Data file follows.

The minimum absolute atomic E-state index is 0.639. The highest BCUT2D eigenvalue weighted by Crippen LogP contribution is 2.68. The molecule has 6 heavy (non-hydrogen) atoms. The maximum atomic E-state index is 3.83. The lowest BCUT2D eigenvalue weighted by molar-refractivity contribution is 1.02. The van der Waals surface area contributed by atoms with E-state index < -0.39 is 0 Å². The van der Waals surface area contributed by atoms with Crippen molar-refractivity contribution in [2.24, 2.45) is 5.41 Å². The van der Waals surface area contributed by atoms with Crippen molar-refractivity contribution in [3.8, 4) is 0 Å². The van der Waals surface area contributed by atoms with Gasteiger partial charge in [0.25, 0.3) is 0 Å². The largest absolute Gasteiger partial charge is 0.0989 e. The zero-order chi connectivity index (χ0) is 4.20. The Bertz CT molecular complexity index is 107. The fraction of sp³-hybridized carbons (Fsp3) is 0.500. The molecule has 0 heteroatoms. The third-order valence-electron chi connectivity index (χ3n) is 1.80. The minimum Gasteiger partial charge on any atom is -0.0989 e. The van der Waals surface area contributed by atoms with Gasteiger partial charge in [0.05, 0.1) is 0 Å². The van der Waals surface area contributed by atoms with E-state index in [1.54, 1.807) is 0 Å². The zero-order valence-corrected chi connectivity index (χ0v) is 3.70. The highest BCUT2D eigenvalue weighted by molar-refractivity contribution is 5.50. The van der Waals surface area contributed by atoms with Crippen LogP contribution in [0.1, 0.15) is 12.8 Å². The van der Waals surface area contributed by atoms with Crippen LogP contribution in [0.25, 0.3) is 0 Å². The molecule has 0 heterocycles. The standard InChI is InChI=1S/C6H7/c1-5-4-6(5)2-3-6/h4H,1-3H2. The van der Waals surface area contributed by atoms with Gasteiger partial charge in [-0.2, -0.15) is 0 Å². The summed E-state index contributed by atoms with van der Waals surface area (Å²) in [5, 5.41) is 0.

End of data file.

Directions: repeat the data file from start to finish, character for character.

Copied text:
The minimum absolute atomic E-state index is 0.639. The highest BCUT2D eigenvalue weighted by Crippen LogP contribution is 2.68. The molecule has 6 heavy (non-hydrogen) atoms. The maximum atomic E-state index is 3.83. The lowest BCUT2D eigenvalue weighted by molar-refractivity contribution is 1.02. The van der Waals surface area contributed by atoms with E-state index < -0.39 is 0 Å². The van der Waals surface area contributed by atoms with Crippen molar-refractivity contribution in [2.24, 2.45) is 5.41 Å². The van der Waals surface area contributed by atoms with Crippen molar-refractivity contribution in [3.8, 4) is 0 Å². The van der Waals surface area contributed by atoms with Gasteiger partial charge in [0.25, 0.3) is 0 Å². The largest absolute Gasteiger partial charge is 0.0989 e. The zero-order chi connectivity index (χ0) is 4.20. The Bertz CT molecular complexity index is 107. The fraction of sp³-hybridized carbons (Fsp3) is 0.500. The molecule has 0 heteroatoms. The third-order valence-electron chi connectivity index (χ3n) is 1.80. The minimum Gasteiger partial charge on any atom is -0.0989 e. The van der Waals surface area contributed by atoms with Gasteiger partial charge in [0.05, 0.1) is 0 Å². The van der Waals surface area contributed by atoms with E-state index in [1.54, 1.807) is 0 Å². The zero-order valence-corrected chi connectivity index (χ0v) is 3.70. The highest BCUT2D eigenvalue weighted by molar-refractivity contribution is 5.50. The van der Waals surface area contributed by atoms with Crippen LogP contribution in [0.1, 0.15) is 12.8 Å². The van der Waals surface area contributed by atoms with Crippen LogP contribution in [0.25, 0.3) is 0 Å². The molecule has 0 heterocycles. The standard InChI is InChI=1S/C6H7/c1-5-4-6(5)2-3-6/h4H,1-3H2. The van der Waals surface area contributed by atoms with Gasteiger partial charge in [-0.2, -0.15) is 0 Å². The summed E-state index contributed by atoms with van der Waals surface area (Å²) in [5, 5.41) is 0.